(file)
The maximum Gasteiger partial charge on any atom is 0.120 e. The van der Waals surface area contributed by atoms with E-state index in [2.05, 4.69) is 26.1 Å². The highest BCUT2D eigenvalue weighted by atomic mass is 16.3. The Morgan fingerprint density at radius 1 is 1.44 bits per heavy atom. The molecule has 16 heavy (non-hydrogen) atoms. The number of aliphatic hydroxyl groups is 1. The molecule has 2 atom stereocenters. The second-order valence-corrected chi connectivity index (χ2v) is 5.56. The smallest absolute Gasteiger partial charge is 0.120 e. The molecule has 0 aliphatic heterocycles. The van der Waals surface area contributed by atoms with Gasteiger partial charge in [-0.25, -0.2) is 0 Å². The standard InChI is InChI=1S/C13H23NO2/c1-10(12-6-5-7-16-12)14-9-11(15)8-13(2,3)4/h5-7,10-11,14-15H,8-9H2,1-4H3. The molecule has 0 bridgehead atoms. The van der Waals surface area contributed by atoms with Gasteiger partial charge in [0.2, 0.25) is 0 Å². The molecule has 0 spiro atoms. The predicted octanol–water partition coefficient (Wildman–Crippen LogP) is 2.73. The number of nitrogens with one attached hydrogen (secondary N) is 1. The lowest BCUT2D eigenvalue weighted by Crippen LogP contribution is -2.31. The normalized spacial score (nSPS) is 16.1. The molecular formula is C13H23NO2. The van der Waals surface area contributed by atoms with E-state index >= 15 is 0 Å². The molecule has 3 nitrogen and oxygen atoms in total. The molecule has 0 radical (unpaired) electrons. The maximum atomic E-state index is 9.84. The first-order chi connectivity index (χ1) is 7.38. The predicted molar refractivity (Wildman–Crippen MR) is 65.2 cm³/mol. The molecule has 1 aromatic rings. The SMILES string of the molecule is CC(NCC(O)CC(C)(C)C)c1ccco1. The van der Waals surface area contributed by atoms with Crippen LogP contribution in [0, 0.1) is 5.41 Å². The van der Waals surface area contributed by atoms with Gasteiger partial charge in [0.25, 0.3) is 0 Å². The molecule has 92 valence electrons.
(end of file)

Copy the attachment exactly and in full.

The maximum Gasteiger partial charge on any atom is 0.120 e. The van der Waals surface area contributed by atoms with E-state index in [2.05, 4.69) is 26.1 Å². The highest BCUT2D eigenvalue weighted by atomic mass is 16.3. The Morgan fingerprint density at radius 1 is 1.44 bits per heavy atom. The molecule has 16 heavy (non-hydrogen) atoms. The number of aliphatic hydroxyl groups is 1. The molecule has 2 atom stereocenters. The second-order valence-corrected chi connectivity index (χ2v) is 5.56. The smallest absolute Gasteiger partial charge is 0.120 e. The molecule has 0 aliphatic heterocycles. The van der Waals surface area contributed by atoms with Gasteiger partial charge in [-0.25, -0.2) is 0 Å². The standard InChI is InChI=1S/C13H23NO2/c1-10(12-6-5-7-16-12)14-9-11(15)8-13(2,3)4/h5-7,10-11,14-15H,8-9H2,1-4H3. The molecule has 0 bridgehead atoms. The van der Waals surface area contributed by atoms with Gasteiger partial charge in [0.2, 0.25) is 0 Å². The molecule has 0 spiro atoms. The predicted octanol–water partition coefficient (Wildman–Crippen LogP) is 2.73. The number of nitrogens with one attached hydrogen (secondary N) is 1. The lowest BCUT2D eigenvalue weighted by Crippen LogP contribution is -2.31. The normalized spacial score (nSPS) is 16.1. The molecular formula is C13H23NO2. The van der Waals surface area contributed by atoms with E-state index >= 15 is 0 Å². The molecule has 3 nitrogen and oxygen atoms in total. The molecule has 0 radical (unpaired) electrons. The maximum atomic E-state index is 9.84. The first-order chi connectivity index (χ1) is 7.38. The predicted molar refractivity (Wildman–Crippen MR) is 65.2 cm³/mol. The molecule has 1 aromatic rings. The SMILES string of the molecule is CC(NCC(O)CC(C)(C)C)c1ccco1. The van der Waals surface area contributed by atoms with Crippen LogP contribution in [0, 0.1) is 5.41 Å². The van der Waals surface area contributed by atoms with Gasteiger partial charge in [0.25, 0.3) is 0 Å². The molecule has 92 valence electrons.